Thursday, December 8, 2022
Sen. Holly J. Mitchell’s Bills to Protect Youth, Fight Sexual Harassment Take Effect Jan. 1, 2019
By Sentinel News Service
Published December 20, 2018

Holly J. Mitchell (file photo)

After a busy year of legislative work, Sen. Holly J. Mitchell will see several of her new laws take effect Jan. 1, 2019, including reforms in criminal justice that will protect youth and help shore up families and communities.

Much of Mitchell’s agenda in 2018 grew out of a two-year effort with Sen. Ricardo Lara to pass an #EquityAndJustice package. These bills focused on improving the way California treats youth and young adults caught up in the criminal justice system.

Mitchell also won the endorsement of Gov. Brown for new laws that will expand worker training to prevent sexual harassment and provide women potentially life-saving information about their health.


Below are the new laws that emerged from Mitchell’s legislative efforts in 2018. Please note that while SB 1343, a plan to expand sexual harassment training for workers, goes into law soon it will take effect Jan. 1, 2020 to allow time to write and establish online-training procedures.

Excludes children ages 11 and younger from juvenile court jurisdiction and promotes the rights, health and well-being of the child by curbing premature exposure to incarceration.

Extends to Jan. 1, 2025 the sunset on the current dense breast tissue notification, which was to expire at the end of this year.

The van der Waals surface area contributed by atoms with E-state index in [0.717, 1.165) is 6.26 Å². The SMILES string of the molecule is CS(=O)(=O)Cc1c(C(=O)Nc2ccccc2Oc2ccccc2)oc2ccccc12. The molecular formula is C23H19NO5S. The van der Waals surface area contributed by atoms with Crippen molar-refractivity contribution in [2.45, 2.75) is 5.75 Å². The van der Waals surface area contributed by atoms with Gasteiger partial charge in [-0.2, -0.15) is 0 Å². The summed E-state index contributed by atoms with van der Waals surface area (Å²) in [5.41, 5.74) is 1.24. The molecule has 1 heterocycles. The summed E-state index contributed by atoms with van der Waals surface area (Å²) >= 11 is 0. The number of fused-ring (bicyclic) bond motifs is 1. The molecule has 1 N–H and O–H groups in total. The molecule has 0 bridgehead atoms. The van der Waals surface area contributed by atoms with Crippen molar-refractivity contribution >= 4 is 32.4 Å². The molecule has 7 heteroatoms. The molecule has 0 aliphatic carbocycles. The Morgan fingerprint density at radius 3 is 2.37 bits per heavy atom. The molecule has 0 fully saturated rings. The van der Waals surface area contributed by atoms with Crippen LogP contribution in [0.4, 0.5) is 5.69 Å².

Provides services and support for exonerated people after prison, including healthcare, work training and updating records to reflect their wrongful convictions.

Reduces barriers in the Resource Family Approval process to make it more child centered and family friendly.

Expands mandatory sexual-harassment training to all employers with five or more employees.

Ensures that youth ages 14 and 15 who commit crimes get the services and help they need by prohibiting them from being tried as adults and keeping them in the juvenile justice system.

Allows for more judicial discretion on sentencing related to five-year enhancements for serious felony convictions.

 Mitchell also had far-reaching impacts as chair of the Senate Budget and Fiscal Review Committee. SB 951, the California Film and Television Production Jobs Act, was incorporated into the 2018-19 state budget. Also included in the budget was SB 982, which provided for the largest grant increase for CalWORKS recipients in 30 years.

Categories: News | Political
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